When I need to explain it quickly and basically, I often describe autism as a combination of PTSD and OCD. In fact, an autistic adult’s brain functions very similarly to a brain experiencing C-PTSD, and C-PTSD and OCD can even be comorbid with autism, which means an autistic person could experience all three at once. But my everyday experience goes far beyond those comparisons, too, and I’d love to take this chance to scream into the void about it.

Autism affects three main categories—communication, sensory input, and executive function—to a degree that affects day-to-day functionality. We struggle to communicate in ways that neurotypicals (read: normal people) do which leads to a lot of misunderstandings and incorrect stereotypes. We experience the five senses differently than neurotypicals, and our brains aren’t organized in the same ways.

Below is a 20-item list I wrote that covers all those categories. This doesn’t cover everything I experience as a result of my autism, but it’s a start.

Please note that every autistic person has a different set of characteristics. There are similarities by definition, but this is a spectrum disorder and is developed and showcased individually. You know, just like people. 

 

1.

I have Selective Mutism which is an anxiety-related disorder commonly comorbid with autism. This means there are settings and situations that make me unable to speak. I’m not unwilling to speak in these situations, I am unable to speak and often very much want to. Specific settings include when being reprimanded, when feeling too many conflicting emotions, when being physically intimate, or when in a high-sensory environment.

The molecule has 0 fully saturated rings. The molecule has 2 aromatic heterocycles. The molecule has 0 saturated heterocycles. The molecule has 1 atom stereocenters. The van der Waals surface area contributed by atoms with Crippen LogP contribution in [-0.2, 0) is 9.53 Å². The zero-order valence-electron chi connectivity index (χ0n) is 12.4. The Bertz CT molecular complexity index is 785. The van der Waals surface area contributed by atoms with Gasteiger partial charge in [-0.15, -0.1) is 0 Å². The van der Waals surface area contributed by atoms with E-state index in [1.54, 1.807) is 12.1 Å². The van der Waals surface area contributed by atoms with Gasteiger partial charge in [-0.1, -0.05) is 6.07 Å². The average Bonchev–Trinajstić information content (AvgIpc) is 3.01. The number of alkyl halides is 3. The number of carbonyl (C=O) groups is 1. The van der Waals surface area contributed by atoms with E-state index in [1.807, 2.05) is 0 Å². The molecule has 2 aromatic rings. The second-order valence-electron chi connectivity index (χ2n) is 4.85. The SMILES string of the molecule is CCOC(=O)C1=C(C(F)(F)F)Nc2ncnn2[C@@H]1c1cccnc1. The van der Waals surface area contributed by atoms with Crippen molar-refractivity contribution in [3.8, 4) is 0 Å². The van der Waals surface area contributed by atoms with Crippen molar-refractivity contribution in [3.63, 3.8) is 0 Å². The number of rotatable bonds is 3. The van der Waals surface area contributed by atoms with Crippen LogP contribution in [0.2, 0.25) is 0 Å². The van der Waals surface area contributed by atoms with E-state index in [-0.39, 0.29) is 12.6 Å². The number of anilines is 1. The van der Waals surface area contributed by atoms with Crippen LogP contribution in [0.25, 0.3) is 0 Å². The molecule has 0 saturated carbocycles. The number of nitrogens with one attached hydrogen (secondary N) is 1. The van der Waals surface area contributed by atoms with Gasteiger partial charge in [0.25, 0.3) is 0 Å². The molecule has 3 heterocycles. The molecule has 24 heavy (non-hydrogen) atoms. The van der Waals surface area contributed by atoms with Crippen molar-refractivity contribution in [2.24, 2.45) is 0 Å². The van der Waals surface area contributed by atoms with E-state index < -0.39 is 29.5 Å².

2.

Speaking out loud in any setting and with any person slows my brain down dramatically. This means I need more time than most people to verbally answer questions I’m unprepared for. I may also react to something in a way that doesn’t fit or in a way I wouldn’t normally because my brain and body haven’t successfully communicated yet. So, I may agree to do something before I realize I already had something planned or I may laugh at a joke I don’t think is funny or I may smile when told something sad.

On a related note, I avoid speaking on the phone at all costs. When speaking verbally in person, I’m offered visual cues in addition to the auditory cues which take my brain so long to process. On the phone, I get only those auditory cues which can leave me feeling far too slow and lost.

3.

Communication through writing of any kind (pencil and paper, text, email) is always going to be easier for me to understand and more comfortable for me than verbal. Because my brain slows down for verbal communication and needs more time to process, difficult or emotional in-person discussions are harder for me to manage and get through than a neurotypical person. I may go into shutdown if not given proper time to understand and formulate responses in high-emotion or high-pressure discussions.

4.

I experience autistic shutdowns. These are comparable to a computer overheating; it’s quiet on the outside but a complete disaster on the inside. When in a shutdown, my tone of voice will become robotic without inflection or I may go completely into Selective Mutism, I don’t react to my surroundings or to other’s statements and questions, my physical reaction time gets slower. These are most often triggered by too much sensory input. To recover quickly and efficiently, I need a quiet, dark place with soft textures and a soothing voice (the Headspace app and my weighted blanket are failproof).

5.